For someone who spends his life working with robots, Anton van den Hengel sure is rude about them.
“They are really, very, very stupid,” he says. “They can’t do what a toddler can do. While they may be performing millions of tasks every day, the truth is they are incapable of understanding what needs to be done.
“You still can’t ask one to bring you a spoon.”
Van den Hengel’s lighthearted banter has a serious point and highlights the fundamental problem he grapples with daily as a chief investigator with the Australian Centre for Robotic Vision – developing the capacity of robots to operate autonomously in open environments.
For that they need to ’see‘ the world around them, but as with human sight that is only partly about the eyes and much more about the brain. There is more a robot needs to learn about seeing if it is to be of use to us.
Roboticists trying to build robots spend a lot of time thinking deeply about daily tasks the rest of us never take any notice of. Van den Hengel is no exception.
He’s still talking about robots getting him a spoon – or not as the case many be.
“Just think of the range of things a robot needs to know if it is to do that,” he says.
“It has to first know about a class of items called spoons, then it needs to know that they are likely to be in the kitchen. But that’s just the start of the problem.
“If you or I – or even a toddler – are in a strange house and told to find our way from the lounge room to the kitchen, we start with some advantages.
“We will have some idea of the layout of a typical house and the relations between the rooms that will help us find the kitchen. A robot doesn’t know that.
“Once in the kitchen the robot needs to recognise the typical layout of this sort of room and where in that layout it might find the cutlery drawer.
“Only then can it start to access its database and activate pattern recognition to tell the difference between a knife, a fork and finally, a SPOON!
“Then the complicated business of navigating back to bring you the utensil begins,” Van den Hengel concludes gloomily.
His anecdote highlights the complexity of the field of robotic vision and the many associated disciplines that, through the marriage of engineering with 3D geometry and computer science, are brought together to tackle it.
At its simplest, robotic vision describes how a robot is programmed with an algorithm and fitted with a camera, allowing it to process data gathered in the real world.
The area is closely related to other fields such as machine vision and computer vision and has been greatly enhanced by advances in the study of machine learning, which gives robots the ability to learn as they encounter new things in the world around them.
Once robots can see, and understand their environment using the ‘sense’ of vision, we will be close to Van den Hengel getting his spoon.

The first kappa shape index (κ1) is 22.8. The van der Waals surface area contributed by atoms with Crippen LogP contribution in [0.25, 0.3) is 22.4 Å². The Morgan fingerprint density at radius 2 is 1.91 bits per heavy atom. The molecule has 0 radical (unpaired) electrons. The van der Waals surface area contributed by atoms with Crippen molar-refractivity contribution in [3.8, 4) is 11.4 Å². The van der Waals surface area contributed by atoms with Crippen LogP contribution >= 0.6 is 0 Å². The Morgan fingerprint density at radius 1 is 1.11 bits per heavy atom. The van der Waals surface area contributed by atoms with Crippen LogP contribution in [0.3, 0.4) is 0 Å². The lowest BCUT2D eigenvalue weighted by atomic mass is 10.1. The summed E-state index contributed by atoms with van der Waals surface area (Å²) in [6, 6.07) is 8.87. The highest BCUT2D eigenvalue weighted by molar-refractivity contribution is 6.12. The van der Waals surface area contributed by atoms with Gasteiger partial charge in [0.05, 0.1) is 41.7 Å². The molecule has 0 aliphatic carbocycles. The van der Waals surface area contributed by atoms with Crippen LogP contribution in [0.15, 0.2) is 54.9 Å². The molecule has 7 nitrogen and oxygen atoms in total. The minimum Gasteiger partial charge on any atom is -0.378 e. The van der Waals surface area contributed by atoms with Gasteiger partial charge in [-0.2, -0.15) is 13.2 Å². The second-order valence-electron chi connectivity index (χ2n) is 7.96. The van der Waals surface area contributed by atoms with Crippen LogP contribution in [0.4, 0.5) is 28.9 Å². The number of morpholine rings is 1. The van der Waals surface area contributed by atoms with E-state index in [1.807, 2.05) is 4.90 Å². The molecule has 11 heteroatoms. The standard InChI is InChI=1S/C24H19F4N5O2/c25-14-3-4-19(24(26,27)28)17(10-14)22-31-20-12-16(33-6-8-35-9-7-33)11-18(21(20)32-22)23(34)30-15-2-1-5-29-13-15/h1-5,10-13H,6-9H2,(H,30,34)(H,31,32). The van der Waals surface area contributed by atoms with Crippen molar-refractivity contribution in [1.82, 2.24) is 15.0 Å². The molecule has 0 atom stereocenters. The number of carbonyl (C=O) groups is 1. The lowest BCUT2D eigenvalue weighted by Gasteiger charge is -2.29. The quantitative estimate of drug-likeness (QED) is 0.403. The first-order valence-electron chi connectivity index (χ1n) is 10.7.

But before he does, researchers must tackle a range of challenges that fall into two broad categories; first, the geometric challenges of building a 3D model of the world and second, how to assign semantic meaning to that model so that the robot can interact within its environment.
Van den Hengel’s colleague Vincent Lui, who is based at Monash University, focuses his attentions mainly on the first of these problems. He explains the scale of the task.
“As that map becomes larger, the 3D models become larger – as do the number of things to remember,“ he says. “And as that is happening, the robot has to make decisions in a very short space of time. All of this has to be achieved with the limited amount of computing power it is possible to fit on a moving robot.”
That is why the algorithms used become so important.
“We do that with a combination of algorithms that are smart and break down problems into smaller slices, or we model the problem mathematically in smaller slices,” Lui says.
Despite the challenges, vision systems have some distinct advantages over other forms of orientation for robots. Lui’s colleague Hongdong Li from ANU explains: “When developing vision-based systems we use cameras that cost a few hundred dollars in contrast to systems like the Google car that uses very expensive LIDAR to position itself.”
While there are still only limited examples of reliable robot vision systems guiding robots in open environments, the Centre’s researchers expect that to change rapidly over the next five to 10 years.
“Machine learning has a huge role to play in robotic vision,” says Centre researcher Ian Reid. “And it has only been four or five years that neural networking has been a factor. As a result, computer vision has become much better at seeing the world and converting that to data and geometric information.”
While he acknowledges there are significant differences between the closed environment of the lab or the factory floor and the open environment of the wider world, they are getting there. Already robots are poised to take over a range of functions from people, ranging from medical procedures and surgery to infrastructure inspection, from dealing with weeds in crops to picking fruit when labour is in short supply.
For demanding futurists like Van den Hengel, the revolution cannot come quickly enough.
“In the interaction with computers, humans have always been the ones to change. We are adaptable and put up with it,” he says. “Every time you push a button is a failure. But it’s time we did away with these idiotic systems that don’t learn.
“We are done with easy AI [artificial intelligence] in a simplified reality, like learning to play chess. We’ve made huge steps and now is the time for Hard AI – functioning intelligently out in the real world!”
This article was first published by the Australian Centre for Robotic Vision.
Bill Condie is a science journalist based in Adelaide, Australia.
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